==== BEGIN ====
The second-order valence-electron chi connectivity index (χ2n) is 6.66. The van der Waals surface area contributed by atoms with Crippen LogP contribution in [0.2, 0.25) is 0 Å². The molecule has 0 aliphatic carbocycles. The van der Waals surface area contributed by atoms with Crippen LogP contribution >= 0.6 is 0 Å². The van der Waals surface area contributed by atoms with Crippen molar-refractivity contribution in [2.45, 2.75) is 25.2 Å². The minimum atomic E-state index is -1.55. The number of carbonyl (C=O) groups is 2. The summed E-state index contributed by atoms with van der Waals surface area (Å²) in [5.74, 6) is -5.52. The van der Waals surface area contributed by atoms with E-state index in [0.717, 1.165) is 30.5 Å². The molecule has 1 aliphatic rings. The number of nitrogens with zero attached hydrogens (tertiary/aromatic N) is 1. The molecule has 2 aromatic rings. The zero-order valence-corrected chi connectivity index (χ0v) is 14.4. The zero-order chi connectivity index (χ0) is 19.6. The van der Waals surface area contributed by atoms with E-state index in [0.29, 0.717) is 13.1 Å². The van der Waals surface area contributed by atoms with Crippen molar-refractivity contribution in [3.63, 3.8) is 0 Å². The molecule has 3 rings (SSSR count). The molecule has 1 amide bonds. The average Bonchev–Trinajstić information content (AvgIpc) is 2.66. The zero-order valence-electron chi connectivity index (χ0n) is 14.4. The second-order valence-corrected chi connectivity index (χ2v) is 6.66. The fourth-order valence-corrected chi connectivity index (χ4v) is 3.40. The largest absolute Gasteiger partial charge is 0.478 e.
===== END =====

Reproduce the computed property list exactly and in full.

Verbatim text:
The second-order valence-electron chi connectivity index (χ2n) is 6.66. The van der Waals surface area contributed by atoms with Crippen LogP contribution in [0.2, 0.25) is 0 Å². The molecule has 0 aliphatic carbocycles. The van der Waals surface area contributed by atoms with Crippen LogP contribution >= 0.6 is 0 Å². The van der Waals surface area contributed by atoms with Crippen molar-refractivity contribution in [2.45, 2.75) is 25.2 Å². The minimum atomic E-state index is -1.55. The number of carbonyl (C=O) groups is 2. The summed E-state index contributed by atoms with van der Waals surface area (Å²) in [5.74, 6) is -5.52. The van der Waals surface area contributed by atoms with E-state index in [0.717, 1.165) is 30.5 Å². The molecule has 1 aliphatic rings. The number of nitrogens with zero attached hydrogens (tertiary/aromatic N) is 1. The molecule has 2 aromatic rings. The zero-order valence-corrected chi connectivity index (χ0v) is 14.4. The zero-order chi connectivity index (χ0) is 19.6. The van der Waals surface area contributed by atoms with E-state index in [0.29, 0.717) is 13.1 Å². The van der Waals surface area contributed by atoms with Crippen molar-refractivity contribution in [3.63, 3.8) is 0 Å². The molecule has 3 rings (SSSR count). The molecule has 1 amide bonds. The average Bonchev–Trinajstić information content (AvgIpc) is 2.66. The zero-order valence-electron chi connectivity index (χ0n) is 14.4. The second-order valence-corrected chi connectivity index (χ2v) is 6.66. The fourth-order valence-corrected chi connectivity index (χ4v) is 3.40. The largest absolute Gasteiger partial charge is 0.478 e.